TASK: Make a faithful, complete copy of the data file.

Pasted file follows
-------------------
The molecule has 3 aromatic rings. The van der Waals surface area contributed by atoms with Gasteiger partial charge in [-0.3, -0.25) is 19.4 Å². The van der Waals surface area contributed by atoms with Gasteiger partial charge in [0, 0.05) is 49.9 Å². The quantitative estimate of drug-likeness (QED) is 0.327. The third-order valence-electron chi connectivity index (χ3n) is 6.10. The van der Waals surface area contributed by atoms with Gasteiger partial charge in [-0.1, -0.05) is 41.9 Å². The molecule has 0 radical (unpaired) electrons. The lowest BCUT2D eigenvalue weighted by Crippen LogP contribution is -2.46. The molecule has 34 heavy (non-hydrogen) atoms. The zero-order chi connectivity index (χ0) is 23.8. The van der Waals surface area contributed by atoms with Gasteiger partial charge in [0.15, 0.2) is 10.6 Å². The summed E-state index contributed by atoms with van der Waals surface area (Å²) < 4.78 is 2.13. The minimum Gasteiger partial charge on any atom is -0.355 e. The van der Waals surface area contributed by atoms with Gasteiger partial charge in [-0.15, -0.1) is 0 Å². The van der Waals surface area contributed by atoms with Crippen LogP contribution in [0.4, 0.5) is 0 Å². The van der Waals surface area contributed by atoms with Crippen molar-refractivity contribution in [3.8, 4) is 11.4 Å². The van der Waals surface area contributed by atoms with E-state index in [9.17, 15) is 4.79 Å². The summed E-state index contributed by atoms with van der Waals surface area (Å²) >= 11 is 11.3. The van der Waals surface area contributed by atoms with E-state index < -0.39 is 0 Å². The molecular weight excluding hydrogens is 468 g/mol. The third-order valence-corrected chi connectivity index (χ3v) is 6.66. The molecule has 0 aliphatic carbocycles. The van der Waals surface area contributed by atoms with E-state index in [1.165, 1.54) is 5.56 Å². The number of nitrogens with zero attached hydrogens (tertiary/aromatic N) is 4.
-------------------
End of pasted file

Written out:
The molecule has 3 aromatic rings. The van der Waals surface area contributed by atoms with Gasteiger partial charge in [-0.3, -0.25) is 19.4 Å². The van der Waals surface area contributed by atoms with Gasteiger partial charge in [0, 0.05) is 49.9 Å². The quantitative estimate of drug-likeness (QED) is 0.327. The third-order valence-electron chi connectivity index (χ3n) is 6.10. The van der Waals surface area contributed by atoms with Gasteiger partial charge in [-0.1, -0.05) is 41.9 Å². The molecule has 0 radical (unpaired) electrons. The lowest BCUT2D eigenvalue weighted by Crippen LogP contribution is -2.46. The molecule has 34 heavy (non-hydrogen) atoms. The zero-order chi connectivity index (χ0) is 23.8. The van der Waals surface area contributed by atoms with Gasteiger partial charge in [0.15, 0.2) is 10.6 Å². The summed E-state index contributed by atoms with van der Waals surface area (Å²) < 4.78 is 2.13. The minimum Gasteiger partial charge on any atom is -0.355 e. The van der Waals surface area contributed by atoms with Gasteiger partial charge in [-0.15, -0.1) is 0 Å². The van der Waals surface area contributed by atoms with Crippen LogP contribution in [0.4, 0.5) is 0 Å². The van der Waals surface area contributed by atoms with Crippen molar-refractivity contribution in [3.8, 4) is 11.4 Å². The van der Waals surface area contributed by atoms with E-state index in [9.17, 15) is 4.79 Å². The summed E-state index contributed by atoms with van der Waals surface area (Å²) >= 11 is 11.3. The van der Waals surface area contributed by atoms with E-state index < -0.39 is 0 Å². The molecular weight excluding hydrogens is 468 g/mol. The third-order valence-corrected chi connectivity index (χ3v) is 6.66. The molecule has 0 aliphatic carbocycles. The van der Waals surface area contributed by atoms with E-state index in [1.165, 1.54) is 5.56 Å². The number of nitrogens with zero attached hydrogens (tertiary/aromatic N) is 4.